Innocent spouse relief allows you to file jointly with a spouse but assign a portion of the refund or tax bill to each spouse. This is often preferable to filing married filing separate which limits available credits and deductions.
The IRS must apply a tax refund to past-due Federal taxes (including debt related to a tax audit of underreported income), child or spousal support arrears, delinquent student loans and state income tax debt. When spouses file together the full refund can be used to pay debts owed by one spouse. In this blog, we explain why it is important to consult a tax attorney before filing for injured spouse relief.
Audit finds processing time for innocent spouse relief not always timely
The IRS can refund a portion of a return to an injured spouse for his or her share of the expected or past refund. From 2014 to 2015, the IRS closed 730,956 of these cases.
The Treasury Inspector General for Tax Administration audited the program to determine if taxpayer requests were accurately and timely processed.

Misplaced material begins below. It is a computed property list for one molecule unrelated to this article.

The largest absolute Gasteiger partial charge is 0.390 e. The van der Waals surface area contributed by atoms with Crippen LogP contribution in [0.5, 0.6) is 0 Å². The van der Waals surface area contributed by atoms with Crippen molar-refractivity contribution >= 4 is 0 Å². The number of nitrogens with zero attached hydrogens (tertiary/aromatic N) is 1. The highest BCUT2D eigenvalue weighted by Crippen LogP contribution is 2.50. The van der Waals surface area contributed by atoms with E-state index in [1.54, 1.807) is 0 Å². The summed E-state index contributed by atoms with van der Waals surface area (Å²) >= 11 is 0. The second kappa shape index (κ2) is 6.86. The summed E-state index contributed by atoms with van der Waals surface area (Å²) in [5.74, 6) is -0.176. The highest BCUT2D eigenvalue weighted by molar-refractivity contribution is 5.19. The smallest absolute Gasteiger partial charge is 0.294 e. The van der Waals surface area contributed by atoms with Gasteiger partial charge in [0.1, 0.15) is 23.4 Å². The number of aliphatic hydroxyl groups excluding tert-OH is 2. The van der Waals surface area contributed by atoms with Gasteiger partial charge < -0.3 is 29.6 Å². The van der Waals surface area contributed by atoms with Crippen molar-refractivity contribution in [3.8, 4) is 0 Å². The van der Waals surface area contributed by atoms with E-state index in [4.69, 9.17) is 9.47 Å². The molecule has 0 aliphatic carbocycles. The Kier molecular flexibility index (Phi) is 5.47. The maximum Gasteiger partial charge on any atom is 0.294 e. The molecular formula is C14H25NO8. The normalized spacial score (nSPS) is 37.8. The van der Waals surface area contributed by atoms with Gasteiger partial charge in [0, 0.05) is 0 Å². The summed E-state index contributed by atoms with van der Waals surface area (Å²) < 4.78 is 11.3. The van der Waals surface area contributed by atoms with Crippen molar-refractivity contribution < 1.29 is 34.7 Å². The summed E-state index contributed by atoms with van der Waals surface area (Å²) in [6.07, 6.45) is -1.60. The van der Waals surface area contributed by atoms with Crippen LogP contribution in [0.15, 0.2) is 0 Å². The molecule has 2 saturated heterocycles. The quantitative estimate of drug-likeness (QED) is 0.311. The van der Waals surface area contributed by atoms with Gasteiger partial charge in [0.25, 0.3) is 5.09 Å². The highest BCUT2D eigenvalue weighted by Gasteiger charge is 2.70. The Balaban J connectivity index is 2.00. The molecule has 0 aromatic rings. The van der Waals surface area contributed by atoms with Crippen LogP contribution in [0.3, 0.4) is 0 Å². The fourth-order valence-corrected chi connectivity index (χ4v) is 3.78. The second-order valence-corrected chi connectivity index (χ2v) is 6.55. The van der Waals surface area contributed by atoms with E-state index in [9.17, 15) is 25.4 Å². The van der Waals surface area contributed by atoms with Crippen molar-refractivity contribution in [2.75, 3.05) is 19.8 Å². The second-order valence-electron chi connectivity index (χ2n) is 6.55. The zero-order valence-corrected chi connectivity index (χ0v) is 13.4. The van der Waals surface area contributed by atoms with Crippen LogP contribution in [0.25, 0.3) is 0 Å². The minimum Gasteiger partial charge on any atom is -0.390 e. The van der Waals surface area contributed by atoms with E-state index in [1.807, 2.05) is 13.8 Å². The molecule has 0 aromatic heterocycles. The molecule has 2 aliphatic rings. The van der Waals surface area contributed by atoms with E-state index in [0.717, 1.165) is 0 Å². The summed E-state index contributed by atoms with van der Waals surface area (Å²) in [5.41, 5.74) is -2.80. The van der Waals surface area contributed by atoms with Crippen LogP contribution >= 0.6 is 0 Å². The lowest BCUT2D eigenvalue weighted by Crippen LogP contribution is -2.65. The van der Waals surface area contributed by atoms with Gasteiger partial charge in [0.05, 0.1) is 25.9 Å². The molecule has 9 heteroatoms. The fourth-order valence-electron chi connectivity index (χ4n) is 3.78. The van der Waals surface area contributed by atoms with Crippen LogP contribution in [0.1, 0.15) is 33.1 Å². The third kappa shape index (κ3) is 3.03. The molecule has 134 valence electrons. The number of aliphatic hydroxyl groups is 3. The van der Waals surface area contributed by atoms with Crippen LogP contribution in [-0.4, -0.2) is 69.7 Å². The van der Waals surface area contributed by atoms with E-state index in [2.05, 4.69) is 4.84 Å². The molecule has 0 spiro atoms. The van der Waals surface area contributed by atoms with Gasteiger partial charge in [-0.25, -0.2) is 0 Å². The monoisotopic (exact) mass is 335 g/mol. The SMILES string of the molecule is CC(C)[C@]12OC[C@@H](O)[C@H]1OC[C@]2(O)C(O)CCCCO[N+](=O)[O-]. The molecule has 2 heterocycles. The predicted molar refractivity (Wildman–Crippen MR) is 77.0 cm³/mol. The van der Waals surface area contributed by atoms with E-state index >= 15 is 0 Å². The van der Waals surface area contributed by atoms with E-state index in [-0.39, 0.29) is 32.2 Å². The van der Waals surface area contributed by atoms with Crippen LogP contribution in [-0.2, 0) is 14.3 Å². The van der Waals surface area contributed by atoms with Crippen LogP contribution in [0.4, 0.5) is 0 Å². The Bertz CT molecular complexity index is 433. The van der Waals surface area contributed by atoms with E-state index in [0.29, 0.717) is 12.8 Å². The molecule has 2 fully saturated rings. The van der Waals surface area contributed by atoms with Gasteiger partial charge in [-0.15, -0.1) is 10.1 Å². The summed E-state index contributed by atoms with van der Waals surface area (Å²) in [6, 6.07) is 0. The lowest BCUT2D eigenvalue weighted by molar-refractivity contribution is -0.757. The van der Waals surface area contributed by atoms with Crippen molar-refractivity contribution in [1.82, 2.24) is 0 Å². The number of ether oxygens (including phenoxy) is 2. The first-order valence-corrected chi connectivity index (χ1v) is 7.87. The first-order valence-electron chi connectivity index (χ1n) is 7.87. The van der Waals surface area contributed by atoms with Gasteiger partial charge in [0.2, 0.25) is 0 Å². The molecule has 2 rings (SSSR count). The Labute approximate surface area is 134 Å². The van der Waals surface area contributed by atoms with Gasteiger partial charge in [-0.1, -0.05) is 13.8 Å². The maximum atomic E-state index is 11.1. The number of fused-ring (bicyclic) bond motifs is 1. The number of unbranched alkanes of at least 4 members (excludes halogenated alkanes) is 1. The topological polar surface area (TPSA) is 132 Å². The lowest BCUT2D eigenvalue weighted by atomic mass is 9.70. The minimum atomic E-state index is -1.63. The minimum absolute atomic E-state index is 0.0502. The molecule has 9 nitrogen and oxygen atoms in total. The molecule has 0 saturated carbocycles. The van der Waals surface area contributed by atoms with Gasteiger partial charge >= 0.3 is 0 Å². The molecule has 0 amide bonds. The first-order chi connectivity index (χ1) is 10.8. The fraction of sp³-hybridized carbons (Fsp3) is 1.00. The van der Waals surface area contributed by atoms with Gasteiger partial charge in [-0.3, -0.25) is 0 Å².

While approximately 90 percent of the cases were processed accurately, about 30 percent of the cases took longer than the required 45 days. On average, it took 102 days to resolve the cases. This ended up costing the IRS a significant amount of interest when cases were not resolved in a timely manner.
TIGTA also recommended that the IRS finally update its innocent spouse instructions. The current ones do not inform taxpayers that claims can be filed for previous years.
Two important limitations periods were also left out of the instructions:
- You can go back six years on claims related to nontax debt
- For tax debt it is only three years.
This audit reveals why it is important to seek the guidance of a tax attorney when a spouse owes significant tax or nontax debt. An attorney can ensure you meet all the requirements, even those not listed explicitly in guidance available to taxpayers online.